Taking the school: How the day unfolded
May 6, 2006
DAECHU-RI, South Korea — The South Korean police effort to clear a school compound of protesters moved forward in early morning darkness Thursday, with some units on the scene as early as 2 a.m. By 4:30 a.m., long convoys of police buses and construction vehicles, red lights flashing, still were converging on Daechu-ri from several directions.
Authorities deployed 10,000 police to Daechu-ri, a farming village that borders Camp Humphreys in Pyeongtaek.
Protesters opposing a plan to expand Camp Humphreys onto local farmlands knew the operation was coming; South Korea’s defense ministry had announced earlier in the week that such an operation was planned and might begin as early as Thursday.
By 6:30 a.m. the several hundred protesters inside the compound saw several thousand blue-clad police moving in formation to positions some 30 yards away from the compound’s embanked, tree-lined perimeter.
As word spread quickly through the compound that the police had begun massing in the field, the resisters began dashing about the compound arming themselves with thick bamboo shafts or thinner bamboo that they could use as long pikes.
They positioned themselves among the perimeter’s trees and thick shrubbery and awaited the by-then inevitable assault.
About three hours passed. At about 9:15 a.m., the police rose to their feet and began fastening their helmet chinstraps.
Protesters set fire to some hay they’d laid out below the embankment to impede the police.
Two minutes later, shouting rhythmic, warlike chants in unison, the blue mass surged toward the smoky embankment.
Officers quickly doused the fires and turned fire hoses on nearby resisters. A stiff column of water hit one man, almost spinning him around before he fell. The line of resisters fell back. The police, still chanting, clambered up the embankment and were inside the compound; the resisters bolted for the school building.
Police surrounded the building. Protesters smashed out windows and pitched assorted objects at the officers. Some protesters stood out on the roof and threw rocks at police, some of whom threw objects back up at the protesters.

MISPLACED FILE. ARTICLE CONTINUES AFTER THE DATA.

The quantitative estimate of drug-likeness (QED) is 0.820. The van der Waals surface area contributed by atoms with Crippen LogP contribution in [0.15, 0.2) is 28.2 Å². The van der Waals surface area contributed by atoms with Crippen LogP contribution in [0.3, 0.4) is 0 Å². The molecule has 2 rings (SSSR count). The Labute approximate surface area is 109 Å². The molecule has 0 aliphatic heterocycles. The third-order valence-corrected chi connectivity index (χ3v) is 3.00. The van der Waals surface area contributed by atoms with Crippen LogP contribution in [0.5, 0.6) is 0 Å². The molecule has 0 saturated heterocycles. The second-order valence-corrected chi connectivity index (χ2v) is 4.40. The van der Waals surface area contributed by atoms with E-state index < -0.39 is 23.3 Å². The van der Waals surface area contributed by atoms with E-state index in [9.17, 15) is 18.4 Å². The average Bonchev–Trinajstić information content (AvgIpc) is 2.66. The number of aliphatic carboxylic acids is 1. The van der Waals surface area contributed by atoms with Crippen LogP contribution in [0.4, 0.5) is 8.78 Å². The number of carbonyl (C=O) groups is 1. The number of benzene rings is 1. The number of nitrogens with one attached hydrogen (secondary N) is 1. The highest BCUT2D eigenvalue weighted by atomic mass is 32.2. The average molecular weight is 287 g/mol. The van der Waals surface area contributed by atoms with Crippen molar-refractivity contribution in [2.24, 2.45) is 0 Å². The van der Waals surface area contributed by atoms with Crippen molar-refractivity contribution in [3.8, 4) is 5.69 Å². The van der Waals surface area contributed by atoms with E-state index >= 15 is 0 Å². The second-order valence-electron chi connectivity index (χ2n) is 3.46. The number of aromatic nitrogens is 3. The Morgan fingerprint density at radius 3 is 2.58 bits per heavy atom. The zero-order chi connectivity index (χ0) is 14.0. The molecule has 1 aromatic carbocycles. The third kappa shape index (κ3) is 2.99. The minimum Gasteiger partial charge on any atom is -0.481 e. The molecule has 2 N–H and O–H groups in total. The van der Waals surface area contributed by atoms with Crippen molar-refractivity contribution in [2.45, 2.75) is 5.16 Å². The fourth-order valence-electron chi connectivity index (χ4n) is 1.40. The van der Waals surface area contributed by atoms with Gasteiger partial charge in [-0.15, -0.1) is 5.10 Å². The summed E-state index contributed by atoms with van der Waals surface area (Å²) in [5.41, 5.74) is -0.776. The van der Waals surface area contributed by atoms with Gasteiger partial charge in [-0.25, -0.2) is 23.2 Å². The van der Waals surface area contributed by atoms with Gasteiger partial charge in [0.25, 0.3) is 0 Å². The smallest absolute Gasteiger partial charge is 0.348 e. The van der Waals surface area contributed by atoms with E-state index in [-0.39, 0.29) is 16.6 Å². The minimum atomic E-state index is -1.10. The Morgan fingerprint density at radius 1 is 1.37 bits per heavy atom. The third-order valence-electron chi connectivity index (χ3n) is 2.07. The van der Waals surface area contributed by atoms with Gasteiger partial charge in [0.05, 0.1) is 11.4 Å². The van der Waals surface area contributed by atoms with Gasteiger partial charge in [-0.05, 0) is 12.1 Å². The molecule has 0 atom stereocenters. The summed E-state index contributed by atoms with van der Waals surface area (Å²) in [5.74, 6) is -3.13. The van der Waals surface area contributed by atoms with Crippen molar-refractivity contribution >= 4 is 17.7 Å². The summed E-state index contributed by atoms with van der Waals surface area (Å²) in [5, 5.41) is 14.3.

But within about 40 minutes after breaking across the perimeter and surrounding the building, the first police officers had forced a way inside.
Soon, protesters, singly or two and three at a time, began emerging from the building in police custody, some bloody and holding their heads.
About 20 minutes later the police withdrew from the building, leaving resisters still on the second floor and some on the roof.
Shortly after 1 p.m., police began laying out fire hoses in front of the building.
Fire trucks and two large yellow police vehicles mounting water cannons had pulled into the compound earlier.
At 1:15 p.m., groups of officers holding their shields overhead positioned large gray cushions along the front of the building.
About 18 minutes later they opened the glass doors that were the front entrance of the now-vacant ground floor, then hauled out broken furniture the protesters had used to block the main entrance.
Five minutes later, several long, white columns of water came shooting into the already broken second-floor windows.
Large numbers of police then rushed in and up the stairs. Once again, officers began bringing out protesters and led them to gray vans.
By 5 p.m., the building was cleared and the compound was in the hands of the authorities.